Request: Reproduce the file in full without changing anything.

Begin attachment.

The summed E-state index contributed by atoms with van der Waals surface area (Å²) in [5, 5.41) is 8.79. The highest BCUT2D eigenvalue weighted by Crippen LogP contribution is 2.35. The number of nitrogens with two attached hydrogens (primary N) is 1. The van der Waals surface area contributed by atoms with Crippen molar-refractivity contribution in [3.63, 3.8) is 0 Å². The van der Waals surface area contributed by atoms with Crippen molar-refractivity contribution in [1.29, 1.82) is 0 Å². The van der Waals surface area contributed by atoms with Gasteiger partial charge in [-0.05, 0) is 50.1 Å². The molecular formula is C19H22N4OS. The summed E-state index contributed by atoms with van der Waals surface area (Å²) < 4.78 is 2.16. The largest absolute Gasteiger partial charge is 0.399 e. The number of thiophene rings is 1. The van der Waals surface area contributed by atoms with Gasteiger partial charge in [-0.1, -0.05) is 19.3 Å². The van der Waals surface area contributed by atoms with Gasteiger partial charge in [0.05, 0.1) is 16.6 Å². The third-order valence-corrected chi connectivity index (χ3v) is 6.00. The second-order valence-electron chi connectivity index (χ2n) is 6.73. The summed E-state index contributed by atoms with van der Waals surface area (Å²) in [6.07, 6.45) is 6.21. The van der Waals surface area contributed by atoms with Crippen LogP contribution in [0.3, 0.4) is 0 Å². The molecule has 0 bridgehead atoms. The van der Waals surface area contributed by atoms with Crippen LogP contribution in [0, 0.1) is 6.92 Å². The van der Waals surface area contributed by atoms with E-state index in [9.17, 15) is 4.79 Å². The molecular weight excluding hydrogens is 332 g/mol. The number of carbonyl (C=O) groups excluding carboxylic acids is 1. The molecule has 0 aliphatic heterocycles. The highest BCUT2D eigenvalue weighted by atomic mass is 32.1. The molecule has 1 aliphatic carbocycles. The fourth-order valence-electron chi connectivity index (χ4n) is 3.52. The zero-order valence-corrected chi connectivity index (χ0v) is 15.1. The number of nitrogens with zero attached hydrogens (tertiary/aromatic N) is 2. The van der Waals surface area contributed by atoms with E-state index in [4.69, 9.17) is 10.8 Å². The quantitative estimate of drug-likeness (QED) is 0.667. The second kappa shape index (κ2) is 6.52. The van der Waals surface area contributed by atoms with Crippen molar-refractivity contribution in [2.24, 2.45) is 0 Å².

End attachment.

The summed E-state index contributed by atoms with van der Waals surface area (Å²) in [5, 5.41) is 8.79. The highest BCUT2D eigenvalue weighted by Crippen LogP contribution is 2.35. The number of nitrogens with two attached hydrogens (primary N) is 1. The van der Waals surface area contributed by atoms with Crippen molar-refractivity contribution in [3.63, 3.8) is 0 Å². The van der Waals surface area contributed by atoms with Crippen molar-refractivity contribution in [1.29, 1.82) is 0 Å². The van der Waals surface area contributed by atoms with Gasteiger partial charge in [-0.05, 0) is 50.1 Å². The molecular formula is C19H22N4OS. The summed E-state index contributed by atoms with van der Waals surface area (Å²) < 4.78 is 2.16. The largest absolute Gasteiger partial charge is 0.399 e. The number of thiophene rings is 1. The van der Waals surface area contributed by atoms with Gasteiger partial charge in [-0.1, -0.05) is 19.3 Å². The van der Waals surface area contributed by atoms with Gasteiger partial charge in [0.05, 0.1) is 16.6 Å². The third-order valence-corrected chi connectivity index (χ3v) is 6.00. The second-order valence-electron chi connectivity index (χ2n) is 6.73. The summed E-state index contributed by atoms with van der Waals surface area (Å²) in [6.07, 6.45) is 6.21. The van der Waals surface area contributed by atoms with Crippen LogP contribution in [0.3, 0.4) is 0 Å². The molecule has 0 bridgehead atoms. The van der Waals surface area contributed by atoms with Crippen LogP contribution in [0, 0.1) is 6.92 Å². The van der Waals surface area contributed by atoms with E-state index in [9.17, 15) is 4.79 Å². The molecular weight excluding hydrogens is 332 g/mol. The number of carbonyl (C=O) groups excluding carboxylic acids is 1. The molecule has 0 aliphatic heterocycles. The highest BCUT2D eigenvalue weighted by atomic mass is 32.1. The molecule has 1 aliphatic carbocycles. The fourth-order valence-electron chi connectivity index (χ4n) is 3.52. The zero-order valence-corrected chi connectivity index (χ0v) is 15.1. The number of nitrogens with zero attached hydrogens (tertiary/aromatic N) is 2. The van der Waals surface area contributed by atoms with E-state index in [4.69, 9.17) is 10.8 Å². The quantitative estimate of drug-likeness (QED) is 0.667. The second kappa shape index (κ2) is 6.52. The van der Waals surface area contributed by atoms with Crippen molar-refractivity contribution in [2.24, 2.45) is 0 Å².